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Ladakh Monk

Ladakh Tour

(Itinerary ID : TP201)
Package Duration : 11 Nights / 12 Days
Destination Covered : Delhi - Leh - Ladakh - Delhi
Starting Price : Price Available on Request
Detailed Itinerary

Day 1 : Arrival At Delhi
Arriving in Delhi, you will clear customs and immigration. Leaving the airport, you will be met by your guide and transferred to the Imperial.

Day 2 : Explore Delhi
Today, when you are ready, you can begin to explore Delhi, the third largest city in India, located on the west bank of the Yamuna River. There is perhaps no place in India that can compare with Delhi in the number of its monuments, dating from the time of the Imperial Gupta Dynasty 1600 years ago, through the Pathan style Indo-Muslim architecture from 1193 – 1526; and into the Mughal architecture, represented most dramatically by the Red Fort (Lal Qal’ah). Later architecture illustrates first the British period and then the search for a synthesis between the Indian and the western styles. Along the Yamuna River are memorials, set in striking flowering gardens, to India’s 20th century leaders – Mahatma Gandhi, Lal Bahadur Shastri, and Jawaharlal Nehru. In the afternoon, you can visit the Craft Museum, to get a sense of the different crafts in the country. Overnight at the Taj Palace.

Day 3 : Delhi to Leh
Rising early, you will fly from Delhi to Leh, over the entire Himalayan range - a champagne flight with snow-capped peaks like foam on the top of a narrow glass. Suddenly, the green hills of India and the white peaks are behind as we come down over the barren desert land of Ladakh into the airport near Leh. Since the altitude in Leh is a modest 11,500', you can expect to find yourself moving somewhat slowly. Looking around, you will see a city caught in a time warp – a melange of medieval and modern, with a somewhat schizophrenic history. Back in the 3rd century BC, many years before the great saint, Padmasambhava, had converted Tibet to Buddhism, Leh was already an important Buddhist center. Later, in the 15th and 16th centuries, as trade mushroomed between the West and the Far East, Leh became a major commercial hub on the fabulous Central Asian Silk Route. Today, driven by the practicalities of politics and economics, Leh has become both a strategic military base for the Indians on the Chinese border, as well as a major tourist foreign exchange earner. Since Leh is so high, it is important to not over exert yourself and to take things easy. Therefore, your time this first day in Leh is free. Should you wish, the hotel will provide a car to drop you in town. Here you can walk around the a bit, exploring the bazaar and ambling up and down some of the narrow twisting streets. From town, you can either walk about 20 minutes down to the Shambala or take a taxi. You will spend the night in the Hotel Shambala.

Day 4 : Visit In Ladhak
Moving slowly, you will pay a visit to first to Shankar Gompa, a rather modern monastery that serves most of the Leh Valley and is unique in that it is built on the valley bottom. Monks attend the monastery from Spitok, our next stop. Spitok is perched high up on an outcropping overlooking Leh airport and is a Gelugpa or Yellow Hat monastery with about 125 monks. The Gelugpas are the sect to which the Dalai Lama belongs. The head lama not only is the head of Shankar Gompa in Leh, but also represents Ladakh in the Indian Parliament. Heading back into town, you can stop at Choklamsar, a village that has become a haven for Tibetan refugees, and now boasts the lovely, two-story, golden-roofed summer palace of the Dalai Lama. Here, at the Tibetan Refugee Center you can visit the school, clinic, and gift shop. From here, In the afternoon, you have the opportunity to explore more of Leh. If you have any ailments, You can climb to the King’s Palace, constructed for the Ladakhi royal family before it was exiled to Stok in 1830 by the Dogra armies. You can also see the Victory Fort and the Maitraya Temple, with excellent views across the valley. Overnight in the Hotel Shambala.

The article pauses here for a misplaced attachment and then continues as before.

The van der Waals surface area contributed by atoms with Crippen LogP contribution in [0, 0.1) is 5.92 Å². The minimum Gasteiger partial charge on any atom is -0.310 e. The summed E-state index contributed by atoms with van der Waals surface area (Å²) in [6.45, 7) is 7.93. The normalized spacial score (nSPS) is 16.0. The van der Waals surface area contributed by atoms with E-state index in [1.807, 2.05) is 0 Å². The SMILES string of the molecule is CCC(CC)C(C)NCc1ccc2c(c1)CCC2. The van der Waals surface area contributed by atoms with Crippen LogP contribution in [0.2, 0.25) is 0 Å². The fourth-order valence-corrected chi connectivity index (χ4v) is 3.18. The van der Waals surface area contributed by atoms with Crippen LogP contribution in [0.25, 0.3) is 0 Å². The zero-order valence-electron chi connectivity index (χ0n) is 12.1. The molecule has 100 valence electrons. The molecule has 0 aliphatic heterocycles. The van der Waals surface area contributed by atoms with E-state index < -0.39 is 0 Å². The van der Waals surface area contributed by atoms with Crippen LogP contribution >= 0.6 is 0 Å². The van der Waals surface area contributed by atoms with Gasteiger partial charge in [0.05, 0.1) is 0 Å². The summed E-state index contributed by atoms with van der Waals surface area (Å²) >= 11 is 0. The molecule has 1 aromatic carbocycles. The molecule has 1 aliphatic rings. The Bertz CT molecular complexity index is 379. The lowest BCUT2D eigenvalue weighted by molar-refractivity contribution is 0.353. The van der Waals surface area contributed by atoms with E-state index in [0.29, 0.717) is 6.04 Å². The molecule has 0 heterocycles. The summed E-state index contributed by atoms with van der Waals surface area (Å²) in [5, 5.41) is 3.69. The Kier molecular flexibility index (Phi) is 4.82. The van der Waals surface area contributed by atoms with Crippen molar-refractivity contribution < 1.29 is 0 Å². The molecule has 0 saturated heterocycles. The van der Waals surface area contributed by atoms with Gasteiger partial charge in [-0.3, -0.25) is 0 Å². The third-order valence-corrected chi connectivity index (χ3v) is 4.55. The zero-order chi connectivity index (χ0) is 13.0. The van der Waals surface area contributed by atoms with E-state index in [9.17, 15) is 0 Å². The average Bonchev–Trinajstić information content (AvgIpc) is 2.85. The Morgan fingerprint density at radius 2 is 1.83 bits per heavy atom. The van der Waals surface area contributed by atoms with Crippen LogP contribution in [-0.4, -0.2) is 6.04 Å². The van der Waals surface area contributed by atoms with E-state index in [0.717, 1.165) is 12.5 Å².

Day 5 : Ladakh
Stagtshang Richen, who was invited to Ladakh by King Singe Namgyal, founded the 350-year-old Hemis Gompa. Ladakh’s wealthiest monastery, Hemis, belongs to the Kagyupa Brugpa sect of Buddhism, the sect dominant in Bhutan. The Rimpoche, or spiritual overlord of the monastery, is considered to be a reincarnation of the monastery’s founder, and is heir to the 5-year-old Tibetan child, who was undergoing training in Tibet when the Chinese invaded, and has since not been heard from. The present Rimpoche is in his 30s, and studied in Darjeeling. In July, your visit to Hemis is timed to coincide with the Hemis Festival. You can spend the whole day there praying with the monks and visitors, sipping tea, and watching the dances. In September, you can spend as much time there as you please and then perhaps visit the oracle and allow yourself more time the next day. Returning to Leh, you will overnight at the Shambala.

Day 6 : Local Sight Seeing
This morning, you can pay a visit to the local oracle. If you have any ailments or problems, she can conduct a healing. Should you have questions to ask, she can also help. That will take a good part of the morning. After the session with the oracle, you can head out into the country to visit Thikse. Thikse is a 500-year old monastery perched on a hill overlooking the Indus, and belonging to the Gelugpa sect (that of the Dalai Lama). Thikse, along with a spectacular view and the largest contingent of monks in Ladakh, also has the most beautiful library and an active block printing operation. Additionally, the Thikse Oracle, a villager with supernatural powers, who is a miraculous healer and predictor of the future, is considered to be the most powerful oracle in Ladakh. At night, you will once again sleep at the Shambala.